Despite taking all these hits, the American consumer is not on his back. Doug Short also highlights how important consumer spending is to the American economy. The chart below shows the progress of the percentage share of Personal Consumption Expenditure (PCE) to GDP.
Here's the BIG question: If the economy depends so much on the consumer and the recovery in employment is so weak, why is the consumer showing such surprising strength?
It's housing, stupid!
A Gillian Tett article in the FT may have the answer. Economists think about GDP growth as a measure of how the economy progress, for consumers and the electorate, housing matters a lot more [emphasis added]:
In the financial markets, it is generally assumed that “the economy” is something defined by GDP data; the figures that excite analysts are data on inflation, say, or output and unemployment.While the main thrust of the article was on voter attitudes affects the November elections, it has economic implications as well. Tett focused on the "crucial importance of watching house prices":
However, if a recent survey from Absolute Strategy Research, an economics research group, is correct, it is not necessarily the GDP figures that matter to voters, nor even just the jobless numbers.
Instead, a crucial – but oft-ignored – factor that shapes how voters feel is that slippery issue of house prices. And judging from the ASR survey, a subtle-but-significant distinction has opened up between how people perceive those housing prices – and the wider economy – which reflects whether people define themselves as Democrats, Republicans, or part of that ever-swelling group of “independents”.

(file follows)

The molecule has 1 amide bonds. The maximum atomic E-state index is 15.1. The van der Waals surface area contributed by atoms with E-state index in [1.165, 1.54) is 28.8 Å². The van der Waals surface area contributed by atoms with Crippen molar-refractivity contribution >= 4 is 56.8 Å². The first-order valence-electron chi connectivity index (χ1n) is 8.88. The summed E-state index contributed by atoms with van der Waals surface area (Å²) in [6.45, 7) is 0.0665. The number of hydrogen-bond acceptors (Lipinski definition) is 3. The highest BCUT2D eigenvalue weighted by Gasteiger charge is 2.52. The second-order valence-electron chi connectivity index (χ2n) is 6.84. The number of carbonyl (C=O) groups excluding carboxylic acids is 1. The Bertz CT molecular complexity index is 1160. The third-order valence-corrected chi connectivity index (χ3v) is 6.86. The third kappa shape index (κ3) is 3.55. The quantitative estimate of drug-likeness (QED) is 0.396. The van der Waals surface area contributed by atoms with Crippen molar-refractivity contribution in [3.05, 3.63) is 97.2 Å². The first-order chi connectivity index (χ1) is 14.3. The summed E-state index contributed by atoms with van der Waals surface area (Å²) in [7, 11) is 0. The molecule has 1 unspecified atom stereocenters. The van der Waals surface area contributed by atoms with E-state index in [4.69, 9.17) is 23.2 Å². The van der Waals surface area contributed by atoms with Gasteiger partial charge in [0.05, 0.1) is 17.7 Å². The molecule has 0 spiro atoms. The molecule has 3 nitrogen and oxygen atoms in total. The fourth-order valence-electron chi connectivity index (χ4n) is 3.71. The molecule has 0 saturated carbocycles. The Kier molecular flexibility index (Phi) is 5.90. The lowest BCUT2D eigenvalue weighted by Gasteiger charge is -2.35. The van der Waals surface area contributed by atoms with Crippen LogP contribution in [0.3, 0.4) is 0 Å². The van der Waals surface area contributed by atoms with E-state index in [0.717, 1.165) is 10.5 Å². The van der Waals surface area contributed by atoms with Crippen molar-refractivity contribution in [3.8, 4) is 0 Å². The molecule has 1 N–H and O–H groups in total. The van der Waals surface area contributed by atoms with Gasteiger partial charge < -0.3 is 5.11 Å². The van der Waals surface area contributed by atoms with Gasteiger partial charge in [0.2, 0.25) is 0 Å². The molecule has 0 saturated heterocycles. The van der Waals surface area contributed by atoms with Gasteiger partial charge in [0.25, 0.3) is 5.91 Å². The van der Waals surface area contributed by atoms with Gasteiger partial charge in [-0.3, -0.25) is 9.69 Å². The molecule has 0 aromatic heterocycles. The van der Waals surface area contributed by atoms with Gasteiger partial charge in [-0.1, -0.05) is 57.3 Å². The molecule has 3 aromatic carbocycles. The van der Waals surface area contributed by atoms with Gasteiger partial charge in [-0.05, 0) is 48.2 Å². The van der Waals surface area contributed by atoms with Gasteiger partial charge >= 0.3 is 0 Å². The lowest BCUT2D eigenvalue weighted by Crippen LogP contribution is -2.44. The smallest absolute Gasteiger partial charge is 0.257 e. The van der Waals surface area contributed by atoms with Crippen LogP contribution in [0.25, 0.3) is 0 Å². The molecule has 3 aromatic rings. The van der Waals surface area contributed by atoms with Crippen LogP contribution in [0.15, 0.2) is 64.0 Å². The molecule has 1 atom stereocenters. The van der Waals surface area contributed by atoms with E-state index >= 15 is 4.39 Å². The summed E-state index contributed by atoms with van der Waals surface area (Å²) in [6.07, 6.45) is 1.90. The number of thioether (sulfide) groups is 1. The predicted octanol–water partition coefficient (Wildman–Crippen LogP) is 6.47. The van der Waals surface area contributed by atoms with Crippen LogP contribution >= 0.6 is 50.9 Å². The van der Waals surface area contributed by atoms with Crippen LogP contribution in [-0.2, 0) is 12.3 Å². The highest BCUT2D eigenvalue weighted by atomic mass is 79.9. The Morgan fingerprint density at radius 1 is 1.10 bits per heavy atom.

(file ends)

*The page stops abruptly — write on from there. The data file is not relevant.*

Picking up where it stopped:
After all, if house prices do rise next year – whether due to quantitative easing, mortgage modifications, an enhanced foreclosure system, or anything else – this could have a big economic impact. Conversely, if the market remains flat, voter anger may swell.Housing seems to be putting in a bottom here. Calculated Risk has documented this development for the past few months. The Federal Reserve's latest QE plan for an open commitment to buy mortgages should further benefit the housing sector as well.
If the survey results from ASR are correct, then it should feed through to an even stronger American consumer in the months to come.
Cam Hui is a portfolio manager at Qwest Investment Fund Management Ltd. ("Qwest"). This article is prepared by Mr. Hui as an outside business activity. As such, Qwest does not review or approve materials presented herein. The opinions and any recommendations expressed in this blog are those of the author and do not reflect the opinions or recommendations of Qwest.
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